Hooden horse

Introduction to Hoodening

Hoodening as it is now

Hoodening is an East Kent winter custom dating back many centuries. In its current form (for the last fifty-odd years), a small band of villagers — the Hoodeners — spend around four days before Christmas touring local pubs and private parties with their Hooden Horse, performing a humorous play along the theme of death and resurrection, drinking a lot of beer, and collecting money for charity. A new play is written each year in rhyming couplets by one of the troupe, and references to recent events (local, national and international) are frequently included, although the setting is based on a ploughing team from the 19th century.

The definitive guides

Although this website does contain a lot of information on hoodening, including a detailed definition, description of similar customs, historical images and so on, more can be found in George Frampton's 2018 book "Discordant Comicals: The Hooden Horse of East Kent", and James Frost's 2023 book "Animal Guising and the Kentish Hooden Horse", both full colour hardbacks published by Thanet imprint Ozaru Books. They build on Percy Maylam's famous 1909 work, which is also available in a modern annotated edition.

Cover of Hoodening book Discordant Comicals Cover of Hoodening book Animal Guising

Repose and reawakening of St Nicholas Hoodening

There used to be groups all around East Kent, but at the beginning of the 20th Century only a few were left, including one based at Nether Hale and another in Sarre (both near St Nicholas-at-Wade). There were various differences from Hoodening as it is now — for example, they did not announce when they would visit a house (but people knew it was likely to happen sometime in the week before Christmas), they collected money for themselves rather than for charity, and instead of performing a play with a script they did horseplay (they fooled around, and the Jockey tried to ride the Horse, but was normally thrown off; sometimes the 'audience' tried too, with similar results), and sang popular songs of the period. The team took a breather in around 1921 and stabled their horse in an attic, until it reappeared in 1966 and the custom restarted. Six original Hooden Horses have survived, of which only the two in St Nicholas are alive — the others are mainly slumbering in museums.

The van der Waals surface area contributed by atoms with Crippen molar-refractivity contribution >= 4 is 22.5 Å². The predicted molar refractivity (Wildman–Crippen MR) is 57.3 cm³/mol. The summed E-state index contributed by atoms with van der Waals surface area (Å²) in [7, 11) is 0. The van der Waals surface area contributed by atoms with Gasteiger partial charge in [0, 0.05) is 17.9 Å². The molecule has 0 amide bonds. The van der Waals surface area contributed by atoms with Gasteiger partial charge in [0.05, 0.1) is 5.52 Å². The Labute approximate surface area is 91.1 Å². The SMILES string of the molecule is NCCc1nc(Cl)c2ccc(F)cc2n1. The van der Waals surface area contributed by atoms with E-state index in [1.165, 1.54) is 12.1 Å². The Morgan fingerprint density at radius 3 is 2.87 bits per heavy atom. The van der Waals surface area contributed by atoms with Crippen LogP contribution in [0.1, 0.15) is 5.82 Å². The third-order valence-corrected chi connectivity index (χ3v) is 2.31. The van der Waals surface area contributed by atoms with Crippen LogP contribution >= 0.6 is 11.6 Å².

Standard characters

(N.B. Many of the names are unique to St Nicholas, and some have simply been created recently. Other characters such as the Boss's Son/Daughter have made occasional appearances, too.)

The Hooden Horse
Dobbin. Tends to be seen as a 'poor old horse' exhausted by the hard labour forced on him by the Boss. In recent years occasionally accompanied by up to two other horses (with varying names).
Was Joe and 'arry, now Bill. Wears a top hat, carries a whip and keeps the others in line.
A woman (played by a man) past her prime. Carries a broom (and used to use it to sweep the feet of those just inside the door). A soft heart (and head).
Farm labourer. Lazy, mean and smelly. Has gone by other names too, e.g. Allan, Sam.
Sometimes tries to ride the horse — with varying degrees of success (depending on the age of the horse)! Young and reckless.
George (and previously Adam). Quite stupid, but helps everyone sing the carols at the end. It looks as though he wears pyjamas made from curtains, but this is an authentic costume copied from an old photograph!

Meaning of 'Hooden'

There is no clear etymology for the words 'hooden' or 'hoodening'. The Oxford English Dictionary entry is quite brief and surmises that it derives from 'wooden', but other theories include 'hooded', 'hide' (as in animal skin — or as in concealment) and 'hodden' (a coarse, peasant/farmer cloth, albeit mainly associated with Scotland): all of which should be self-explanatory. There is a local village called Hoaden, but it has no obvious link with the tradition; conversely, the village of Hoath does, so folk etymologists will probably one day conclude that it was the 'Hoathen' horse, but that is quite fanciful and there's no evidence. One book claims it may be from 'hodden', a dialect form of 'holden', meaning 'held' as in a sacred object to be guarded for a symbolic annual sacrifice… hmmm! Another suggested derivation is 'Robin Hood', as he was a key figure in Mumming plays throughout history, accompanied by Maid Marian = Mollie. Finally, there is a chance that it may have come from 'Woden' (the Norse god), as he had a famous horse and this has evidently influenced the similar custom of the Schimmelreiter. It is unlikely we will ever know much more than this.

running two-legged horse